True blues

polymers that turn ultraviolet (uv) light into visible light could be used for everything from advertising to protecting plants from damage as the ozone layer thins. Researcher Rudi Danz from the Fraunhofer Institute for Applied Polymer Research in Teltow, usa, has developed polymers that contain napthalene groups, which excited by incoming uv radiation at wavelengths between 200 and 380 nanomatres, absorb the light and re-emit the energy as visible blue light. Danz says that the polymers could be turned into plastic sheeting or applied as a coating on glass.

One use would be in displays. A sign coated with one of the scintillating polymers would glow bright blue whenever illuminated by an invisible beam of uv light . Similarly, these polymers could also be used as warning indicators. "In labs or factories with uv radiation hazards, these polymers could provide a visible indication of this invisible, ionising radiation,' says Danz.

It may also be desirable to cover greenhouses with the polymers as more uv radiation gets through the ailing ozone layer. "Plants can use some uv light, but too much of it is harmful,' says Danz.

In another develpment, Genovation of Thirsk in New York, usa, has perfected a family of stretchy polymers that could be used to make a new generation of slimmer, effective and more efficient medical sensors, keyboards and other medical and electronic equipment. These polymers do not conduct electricity unless vibrated, twisted or squeezed. The company is already working on a medical tape which will monitor heartbeat and breathing rate once it is stuck to the subject's chest. Also on the drawing boards are an all-plastic keyboard and a torch that gets brighter the harder it is squeezed.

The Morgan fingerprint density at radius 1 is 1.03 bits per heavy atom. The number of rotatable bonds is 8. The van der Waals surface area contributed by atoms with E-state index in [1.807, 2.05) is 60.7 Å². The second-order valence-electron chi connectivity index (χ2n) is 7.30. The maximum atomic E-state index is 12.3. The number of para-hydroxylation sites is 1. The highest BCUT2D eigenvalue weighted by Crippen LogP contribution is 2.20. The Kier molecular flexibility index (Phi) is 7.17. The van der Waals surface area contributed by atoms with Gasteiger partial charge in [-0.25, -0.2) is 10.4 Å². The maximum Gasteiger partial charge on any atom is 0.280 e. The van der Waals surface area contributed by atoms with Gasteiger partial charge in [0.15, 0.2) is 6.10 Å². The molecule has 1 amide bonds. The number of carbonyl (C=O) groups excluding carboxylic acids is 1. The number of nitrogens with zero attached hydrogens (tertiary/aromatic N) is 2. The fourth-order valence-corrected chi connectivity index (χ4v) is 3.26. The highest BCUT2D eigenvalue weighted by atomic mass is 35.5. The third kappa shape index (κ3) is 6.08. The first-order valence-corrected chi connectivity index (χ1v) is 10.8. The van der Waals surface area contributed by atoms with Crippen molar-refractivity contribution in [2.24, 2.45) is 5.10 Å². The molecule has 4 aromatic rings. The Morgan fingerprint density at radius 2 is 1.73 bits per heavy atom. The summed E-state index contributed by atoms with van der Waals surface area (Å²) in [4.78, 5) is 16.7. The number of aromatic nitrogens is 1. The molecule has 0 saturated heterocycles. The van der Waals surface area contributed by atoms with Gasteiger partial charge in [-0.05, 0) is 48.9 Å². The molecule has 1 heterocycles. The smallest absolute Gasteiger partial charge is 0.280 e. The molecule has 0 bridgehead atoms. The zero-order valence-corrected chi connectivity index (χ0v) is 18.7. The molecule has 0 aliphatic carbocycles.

Because the material stops conducting electricity once an upper threshold of current is reached, it can also be used as a resettable fuse.

As patents on these elastomers are still being granted, Genovation is still somewhat reluctant to give away the details. Andrew King, head of product development, will only say that the properties of these elastomers depend on both the blend of chemicals in the material as well as the physical arrangement of the atoms. While the most delicate versions react to sound vibrations, the stiffest need a good jab of the finger to turn them into conductors.

However, these materials suffer from one disadvantage. Under constant load, the current in the material rises gradually until a peak is reached. But once the pressure is released, the elastomers return to their original insulating state. Genovation scientists claim that the conducting properties of these elastomers persist even after they have been squeezed and twisted over 250,000 times. (New Scientist , Vol 156, No 2112).

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